The role of oxalic acid in pathogenesis is indicated by the fact that mutants of S. sclerotiorum deprived of the ability to produce oxalic acid are not pathogenic even at the full activity of enzymes degrading cell wall. When these mutants regain their ability to produce oxalic acid, they become pathogenic again (Godoy et al. 1990).
The aim of the study was to characterize the S. sclerotiorum population in western Poland and to determine its genetic variability. The study was conducted in three localities with different agro-climatic conditions, i.e., in Borowo (52.12 N, 16.79E) in Wielkopolskie Voivodeship, Małyszyn (52.74 N, 15.17E) in Lubuskie Voivodeship and Bąków (50.96 N, 18.31E) in Opolskie Voivodeship. The population of S. sclerotiorum was characterized at the phenotypic level by evaluation of the total amount of acids produced by the pathogen isolates and at the molecular level by RAPD methods (Random Amplified Polymorphic DNA). The results obtained indicate the level of aggressiveness of S. sclerotiorum and a potential risk of stem rot occurrence on oilseed rape in Poland. Moreover these research may help in understanding of management strategies for Sclerotinia stem rot and select of representative isolates for host resistance test.
Material and methods
The material for the study were populations of the pathogenic fungus S. sclerotiorum collected in the years 2012–2014 in three localities: in Małyszyn (Lubuskie Voivodeship) - 94 isolates, in Borowo (Wielkopolskie Voivodeship) - 59 isolates and in Bąków (Opolskie Voivodeship) - 75 isolates.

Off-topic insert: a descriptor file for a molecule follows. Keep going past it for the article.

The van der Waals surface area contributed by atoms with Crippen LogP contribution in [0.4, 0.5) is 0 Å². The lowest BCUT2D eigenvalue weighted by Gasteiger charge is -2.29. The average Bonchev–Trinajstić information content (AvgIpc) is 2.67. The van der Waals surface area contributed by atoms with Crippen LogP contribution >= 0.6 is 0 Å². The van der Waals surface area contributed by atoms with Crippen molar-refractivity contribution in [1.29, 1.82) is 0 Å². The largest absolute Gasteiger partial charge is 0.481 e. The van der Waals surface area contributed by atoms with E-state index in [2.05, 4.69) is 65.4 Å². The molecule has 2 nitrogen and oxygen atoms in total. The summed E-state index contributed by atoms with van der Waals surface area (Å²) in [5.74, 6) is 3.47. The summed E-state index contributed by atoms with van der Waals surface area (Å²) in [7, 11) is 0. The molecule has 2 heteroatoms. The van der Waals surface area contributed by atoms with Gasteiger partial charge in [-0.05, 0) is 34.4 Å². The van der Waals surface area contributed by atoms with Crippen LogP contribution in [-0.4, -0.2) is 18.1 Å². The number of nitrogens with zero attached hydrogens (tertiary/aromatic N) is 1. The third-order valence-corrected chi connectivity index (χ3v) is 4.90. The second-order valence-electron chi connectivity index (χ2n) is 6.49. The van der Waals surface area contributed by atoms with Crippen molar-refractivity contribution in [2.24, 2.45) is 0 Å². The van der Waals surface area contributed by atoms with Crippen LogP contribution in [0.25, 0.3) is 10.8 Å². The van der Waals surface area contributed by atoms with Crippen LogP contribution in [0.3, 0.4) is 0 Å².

In particular years, after the isolation of pure cultures of S. sclerotiorum, their ability to produce total amount of acids was evaluated in the laboratory. A fragment of the medium with a diameter of about 5 mm with a ten-day mycelium of a pathogen colony was transferred under aseptic conditions to previously prepared Petri dishes of 90 mm diameter with PDA medium with an addition of an acidity indicator (bromocresol green in the amount of 100 mg/1 l of medium) (Steadman et al. 1994). The cultures were incubated in an air-conditioned room at 18 °C with access to light. After 48 h, the diameter of discoloration caused by the production of acids by the growing hyphae of S. sclerotiorum fungus was measured in two repetitions. The obtained results were prepared and ranked using Duncan’s test.
Sclerotinia sclerotiorum isolates obtained in 2014 were used to study the relationship between the size of colonies of pathogen isolates and discolorations caused by acid production on medium with acidity indicator. After 48 h of isolates culturing on PDA medium with bromocresol green, diameters of S. sclerotiorum colonies and diameters of discolorations were measured. The values obtained were used to assess the correlation between these traits using STATISTICA 9 software.
RAPD analysis (Welsh and McClelland 1990; Williams et al. 1990) was used to evaluate genetic variability of S. sclerotiorum isolates collected in 2012 and 2014. Polymorphism studies included: genomic DNA isolation of S. sclerotiorum isolates, PCR (Polymerase Chain Reaction) with 12 Operon RAPD primers (Table 1) and product separation by agarose gel electrophoresis. The primers were selected on the basis of previous tests showing a large variety of amplicons.